Retirement News for Employers - Summer 2011 - Desk Side Chat…With Monika Templeman
Why Plan Sponsors Should Read Our Examination Projects Results
In each issue, Monika Templeman, Director of EP Examinations, responds to questions and offers insights on retirement plan topics uncovered during audits. You may provide feedback or suggest future topics for discussion by emailing her at: RetirementPlanComments@irs.gov,
Monika, your office oversees and posts the results of LESE Projects for plan sponsors’ review. Can you explain this acronym?
LESE stands for Learn, Educate, Self-Correct, Enforce - the steps in the project process.
We sample a small population of Form 5500 returns to learn about a specific problem plan sponsors may be having with compliance.
We publish what we learn on the Web and create outreach materials to educate plan sponsors about a specific compliance problem.
Plan sponsors can use our published information about a specific compliance problem to perform a self-audit, and, if necessary,
We take a firm position with those plan sponsors who choose not to correct their errors.
What type of information will plan sponsors find in these reports?
They will find detailed explanations about the most frequent plan errors and tips on how to avoid these errors. I’ll use the 401(k) Top-Heavy Project Report as an example.
- First, we list the specific test group, which was 401(k) plans covering three to eight participants with the potential to be top-heavy.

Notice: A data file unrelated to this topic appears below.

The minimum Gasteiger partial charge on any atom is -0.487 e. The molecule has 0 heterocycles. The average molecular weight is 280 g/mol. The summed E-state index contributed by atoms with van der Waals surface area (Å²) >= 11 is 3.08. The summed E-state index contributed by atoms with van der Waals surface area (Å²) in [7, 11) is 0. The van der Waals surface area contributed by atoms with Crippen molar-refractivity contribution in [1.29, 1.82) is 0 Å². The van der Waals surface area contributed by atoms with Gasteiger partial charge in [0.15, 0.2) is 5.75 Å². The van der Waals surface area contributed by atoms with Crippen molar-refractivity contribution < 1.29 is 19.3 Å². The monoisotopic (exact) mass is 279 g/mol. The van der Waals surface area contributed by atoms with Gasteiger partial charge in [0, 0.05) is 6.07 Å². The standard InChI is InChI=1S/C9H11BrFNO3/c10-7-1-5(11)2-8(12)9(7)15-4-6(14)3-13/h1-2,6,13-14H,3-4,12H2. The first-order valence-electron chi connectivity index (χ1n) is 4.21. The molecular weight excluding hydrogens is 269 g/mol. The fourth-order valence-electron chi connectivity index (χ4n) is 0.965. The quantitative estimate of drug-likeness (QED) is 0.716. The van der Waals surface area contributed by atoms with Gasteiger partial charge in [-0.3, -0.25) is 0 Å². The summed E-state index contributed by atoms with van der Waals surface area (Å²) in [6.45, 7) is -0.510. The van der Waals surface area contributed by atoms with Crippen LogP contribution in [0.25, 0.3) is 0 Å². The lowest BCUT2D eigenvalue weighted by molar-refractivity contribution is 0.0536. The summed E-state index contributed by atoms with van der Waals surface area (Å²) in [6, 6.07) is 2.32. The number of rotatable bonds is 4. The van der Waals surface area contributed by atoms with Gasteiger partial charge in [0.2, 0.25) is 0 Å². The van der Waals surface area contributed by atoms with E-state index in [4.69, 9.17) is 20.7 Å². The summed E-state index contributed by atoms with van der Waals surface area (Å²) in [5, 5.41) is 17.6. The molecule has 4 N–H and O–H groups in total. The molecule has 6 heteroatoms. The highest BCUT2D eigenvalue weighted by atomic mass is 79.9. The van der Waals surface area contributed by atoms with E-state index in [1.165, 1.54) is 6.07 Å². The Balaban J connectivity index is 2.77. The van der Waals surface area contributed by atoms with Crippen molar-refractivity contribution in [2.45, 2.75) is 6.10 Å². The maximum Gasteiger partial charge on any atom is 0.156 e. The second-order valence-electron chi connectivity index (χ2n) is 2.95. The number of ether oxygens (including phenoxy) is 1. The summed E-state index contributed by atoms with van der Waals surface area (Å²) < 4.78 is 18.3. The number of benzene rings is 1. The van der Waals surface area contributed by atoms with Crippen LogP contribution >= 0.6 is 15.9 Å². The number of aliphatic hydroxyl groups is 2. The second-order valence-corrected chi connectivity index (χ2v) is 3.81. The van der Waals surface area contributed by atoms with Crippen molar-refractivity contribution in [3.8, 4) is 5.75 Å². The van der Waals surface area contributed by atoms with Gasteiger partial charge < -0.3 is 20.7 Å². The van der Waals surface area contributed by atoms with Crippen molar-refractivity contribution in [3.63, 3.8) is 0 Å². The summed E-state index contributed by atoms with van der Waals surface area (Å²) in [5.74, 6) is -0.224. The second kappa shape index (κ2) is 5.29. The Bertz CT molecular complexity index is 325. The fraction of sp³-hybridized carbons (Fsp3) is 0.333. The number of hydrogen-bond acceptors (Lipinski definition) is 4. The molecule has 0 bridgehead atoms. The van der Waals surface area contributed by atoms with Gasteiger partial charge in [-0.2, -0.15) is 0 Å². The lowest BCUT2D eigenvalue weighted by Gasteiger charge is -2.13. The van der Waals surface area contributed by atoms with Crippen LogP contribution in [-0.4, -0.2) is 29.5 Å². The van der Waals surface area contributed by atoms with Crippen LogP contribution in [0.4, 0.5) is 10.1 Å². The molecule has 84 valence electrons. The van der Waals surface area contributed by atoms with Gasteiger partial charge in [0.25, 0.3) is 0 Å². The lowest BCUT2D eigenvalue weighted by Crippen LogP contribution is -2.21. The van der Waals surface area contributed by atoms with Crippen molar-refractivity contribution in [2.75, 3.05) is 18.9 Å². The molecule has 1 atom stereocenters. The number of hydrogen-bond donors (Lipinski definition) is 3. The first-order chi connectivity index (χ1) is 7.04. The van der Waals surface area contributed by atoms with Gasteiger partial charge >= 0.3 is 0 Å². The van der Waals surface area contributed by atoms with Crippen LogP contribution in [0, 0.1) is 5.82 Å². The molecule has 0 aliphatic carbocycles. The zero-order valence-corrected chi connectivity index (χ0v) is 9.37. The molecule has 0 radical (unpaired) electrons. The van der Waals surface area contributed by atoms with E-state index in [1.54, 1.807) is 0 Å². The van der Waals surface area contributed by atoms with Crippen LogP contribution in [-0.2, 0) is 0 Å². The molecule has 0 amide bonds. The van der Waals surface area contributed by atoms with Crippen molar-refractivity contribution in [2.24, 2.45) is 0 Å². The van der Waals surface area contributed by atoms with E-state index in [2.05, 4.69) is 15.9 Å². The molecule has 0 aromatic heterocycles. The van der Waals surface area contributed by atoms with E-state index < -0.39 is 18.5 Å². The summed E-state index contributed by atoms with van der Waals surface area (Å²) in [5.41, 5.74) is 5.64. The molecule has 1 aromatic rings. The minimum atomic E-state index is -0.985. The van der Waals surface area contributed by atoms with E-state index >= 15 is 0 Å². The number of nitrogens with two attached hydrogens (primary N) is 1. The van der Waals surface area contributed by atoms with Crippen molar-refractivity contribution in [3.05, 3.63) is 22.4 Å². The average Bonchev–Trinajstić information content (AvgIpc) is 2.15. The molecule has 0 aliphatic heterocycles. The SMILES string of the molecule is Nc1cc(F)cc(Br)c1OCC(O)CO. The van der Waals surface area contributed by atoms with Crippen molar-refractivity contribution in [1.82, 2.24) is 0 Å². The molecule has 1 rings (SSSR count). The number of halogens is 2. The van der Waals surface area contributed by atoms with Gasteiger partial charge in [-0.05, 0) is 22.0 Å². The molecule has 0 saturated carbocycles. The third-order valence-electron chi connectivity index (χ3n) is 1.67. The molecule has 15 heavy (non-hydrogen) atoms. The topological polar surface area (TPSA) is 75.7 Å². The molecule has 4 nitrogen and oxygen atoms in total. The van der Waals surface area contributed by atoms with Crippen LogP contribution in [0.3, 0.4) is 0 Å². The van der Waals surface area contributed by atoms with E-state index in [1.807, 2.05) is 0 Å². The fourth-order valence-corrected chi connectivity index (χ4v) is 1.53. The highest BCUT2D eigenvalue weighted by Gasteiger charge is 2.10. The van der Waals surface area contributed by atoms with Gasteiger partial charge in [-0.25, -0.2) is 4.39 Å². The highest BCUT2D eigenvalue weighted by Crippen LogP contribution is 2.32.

- Second, we present a brief overview of the requirements of the Code and regulations.
- Third, we state the project results, a list of the top six errors we found, and provide detailed information on the top two errors. For example, this project’s report shows that the second most frequent error was that plans were in violation of the top-heavy contribution requirements. The report then describes the top four reasons for that error. In this instance, the main reason was that plan sponsors weren’t testing for top-heaviness.
Should plan sponsors use this project’s findings to make certain their plans comply with the top-heavy rules?
Yes, I highly recommend this approach; it is our key reason for publishing these reports. Plan sponsors who use the reports to perform an internal check on their plan can determine if their plan is in compliance and if not, use either the Self-Correction Program or Voluntary Correction Program to correct the identified mistakes.
What are some of the other LESE projects?
We are preparing 10 new reports that we’ll post to our LESE Project page. Some of the upcoming project reports include:
- 401(k) plan Form 5500 returns that disclosed corrective distributions that did not properly correct excess contributions (for example, incomplete ADP/ACP corrective distributions). The primary issue we found was plans only partially corrected ADP test failures.
- We obtained a snapshot view of small qualified plans with investments in real estate that also had either additional investments in participant loans or filed a Schedule D (DFE/Participating Plan Information). We wanted to get a better understanding of problems associated with plans with these types of investments. We found that the two main issues were prohibited transactions involving participant loans and failing to use fair market value for real estate and other investments.
- Another project focused on defined contribution plans reporting an average employer contribution per participant that appeared to exceed the Code §415(c) dollar limit.
- We audited Forms 5500 for 401(k) plans that showed participant contributions may have exceeded the Code §402(g) elective deferral limits.
Visit IRS.gov/retirement for information on upcoming projects and reports.